Pygocentrus nattereri is one of the most wide spread species of Piranha in nature and the most common in pet stores. When someone hears the word "Piranha" this is the fish that comes to mind.
This species is found in abundance in the rivers of central and southern South America east of the Andes and including the coastal rivers of the Guyana's, Surinam and Brazil. In the northeast region of Brazil, there have been introductions into the small human-made lakes common there.
Captive Redbellies can be taught to eat almost everything meaty, ranging from feeders (goldfish, rosy reds, minnows, tetras, basically anything small enough), frozen fish (smelt, cod, catfish, salmon, tuna fish etc.), shrimps, krill, mussels, squid, insects and even small mammals (pinkies, mice....), reptiles and amphibians. Some owners have 'learned' their piranha's to eat food items such as dog- and catfood, cheese, fish flakes and pellets, and even seeds vegetables (such as cucumber), and fruit. Other make their own food cubes by blending different ingredients, ranging from pellets and food supplements designed for aquarium fish, to vegetables and meat, mix it with gelatine, and freeze it.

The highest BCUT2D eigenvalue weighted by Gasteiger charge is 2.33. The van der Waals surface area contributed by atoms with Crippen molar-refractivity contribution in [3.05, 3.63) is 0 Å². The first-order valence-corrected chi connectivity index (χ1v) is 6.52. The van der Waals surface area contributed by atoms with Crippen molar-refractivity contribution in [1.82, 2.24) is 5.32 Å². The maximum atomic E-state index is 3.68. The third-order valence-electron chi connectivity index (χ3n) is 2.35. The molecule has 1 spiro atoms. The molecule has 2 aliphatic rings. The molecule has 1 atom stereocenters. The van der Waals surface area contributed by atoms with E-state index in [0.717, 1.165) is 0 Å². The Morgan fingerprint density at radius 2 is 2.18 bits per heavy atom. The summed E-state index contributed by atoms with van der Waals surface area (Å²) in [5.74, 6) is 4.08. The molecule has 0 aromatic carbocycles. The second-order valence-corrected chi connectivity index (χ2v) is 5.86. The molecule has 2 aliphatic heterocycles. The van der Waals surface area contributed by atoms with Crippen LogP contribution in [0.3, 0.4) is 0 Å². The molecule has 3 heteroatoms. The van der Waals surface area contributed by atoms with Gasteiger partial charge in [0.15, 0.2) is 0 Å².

Redbellies, like other Pygocentrus-species, catch living prey by active chase. They will charge a group of fish, snapping at anything they can get a hold of and will chase individual prey until caught. This can take quite some time, because they are fast swimmers, but can sustain high speeds for only short bursts.
They also sometimes practice the ambush method, but usually only get a fin or mouth full of scales rather than the whole fish.
Compared to the other Pygocentrus-species, the Red Bellied Piranha has a relatively nervous and shy character. Even though it can adjust to the presence of humans nearby, many captive reds will remain skittish throughout their life. Keeping them in a shoal of at least 5 fish (the more, the better), dimming the lights and using blackwater extract to mimic the murky waters of their original habitat, providing adequate places for them to hide (rocks, bog wood, plants), raising the water temperature, adding a potent powerhead to the tank, and placing the tank in a high traffic area are all suggested as the solution to decrease skittishness, but unfortunately there is no guarantee any of these measures will work.
Information by: Jonas Hansel